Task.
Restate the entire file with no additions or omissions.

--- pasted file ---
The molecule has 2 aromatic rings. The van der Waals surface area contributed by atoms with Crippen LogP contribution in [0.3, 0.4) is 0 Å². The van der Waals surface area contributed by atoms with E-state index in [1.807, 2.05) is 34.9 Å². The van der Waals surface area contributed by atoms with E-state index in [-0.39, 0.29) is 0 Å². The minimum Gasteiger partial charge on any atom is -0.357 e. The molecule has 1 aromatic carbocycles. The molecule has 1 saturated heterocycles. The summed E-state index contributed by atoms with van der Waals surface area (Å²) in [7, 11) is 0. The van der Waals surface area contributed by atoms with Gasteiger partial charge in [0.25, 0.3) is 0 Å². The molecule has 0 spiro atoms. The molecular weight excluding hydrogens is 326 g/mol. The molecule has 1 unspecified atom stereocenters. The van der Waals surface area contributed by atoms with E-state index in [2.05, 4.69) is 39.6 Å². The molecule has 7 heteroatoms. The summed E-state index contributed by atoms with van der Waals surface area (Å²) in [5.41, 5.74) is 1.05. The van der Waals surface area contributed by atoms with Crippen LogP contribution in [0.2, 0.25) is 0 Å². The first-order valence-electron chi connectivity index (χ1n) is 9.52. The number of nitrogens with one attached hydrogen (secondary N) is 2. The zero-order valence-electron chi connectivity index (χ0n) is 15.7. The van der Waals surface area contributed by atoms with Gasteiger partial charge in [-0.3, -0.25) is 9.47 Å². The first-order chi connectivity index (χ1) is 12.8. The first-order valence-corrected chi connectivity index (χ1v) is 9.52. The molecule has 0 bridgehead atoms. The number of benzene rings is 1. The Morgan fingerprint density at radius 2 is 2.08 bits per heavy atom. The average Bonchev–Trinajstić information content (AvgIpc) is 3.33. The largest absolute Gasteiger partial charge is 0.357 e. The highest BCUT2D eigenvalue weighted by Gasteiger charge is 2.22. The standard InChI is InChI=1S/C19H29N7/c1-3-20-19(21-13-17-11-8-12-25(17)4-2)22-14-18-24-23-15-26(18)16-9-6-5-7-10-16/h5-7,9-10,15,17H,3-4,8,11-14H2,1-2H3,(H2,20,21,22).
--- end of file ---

The molecule has 2 aromatic rings. The van der Waals surface area contributed by atoms with Crippen LogP contribution in [0.3, 0.4) is 0 Å². The van der Waals surface area contributed by atoms with E-state index in [1.807, 2.05) is 34.9 Å². The van der Waals surface area contributed by atoms with E-state index in [-0.39, 0.29) is 0 Å². The minimum Gasteiger partial charge on any atom is -0.357 e. The molecule has 1 aromatic carbocycles. The molecule has 1 saturated heterocycles. The summed E-state index contributed by atoms with van der Waals surface area (Å²) in [7, 11) is 0. The van der Waals surface area contributed by atoms with Gasteiger partial charge in [0.25, 0.3) is 0 Å². The molecule has 0 spiro atoms. The molecular weight excluding hydrogens is 326 g/mol. The molecule has 1 unspecified atom stereocenters. The van der Waals surface area contributed by atoms with E-state index in [2.05, 4.69) is 39.6 Å². The molecule has 7 heteroatoms. The summed E-state index contributed by atoms with van der Waals surface area (Å²) in [5.41, 5.74) is 1.05. The van der Waals surface area contributed by atoms with Crippen LogP contribution in [0.2, 0.25) is 0 Å². The first-order valence-electron chi connectivity index (χ1n) is 9.52. The number of nitrogens with one attached hydrogen (secondary N) is 2. The zero-order valence-electron chi connectivity index (χ0n) is 15.7. The van der Waals surface area contributed by atoms with Gasteiger partial charge in [-0.3, -0.25) is 9.47 Å². The first-order chi connectivity index (χ1) is 12.8. The first-order valence-corrected chi connectivity index (χ1v) is 9.52. The molecule has 0 bridgehead atoms. The number of benzene rings is 1. The Morgan fingerprint density at radius 2 is 2.08 bits per heavy atom. The average Bonchev–Trinajstić information content (AvgIpc) is 3.33. The largest absolute Gasteiger partial charge is 0.357 e. The highest BCUT2D eigenvalue weighted by Gasteiger charge is 2.22. The standard InChI is InChI=1S/C19H29N7/c1-3-20-19(21-13-17-11-8-12-25(17)4-2)22-14-18-24-23-15-26(18)16-9-6-5-7-10-16/h5-7,9-10,15,17H,3-4,8,11-14H2,1-2H3,(H2,20,21,22).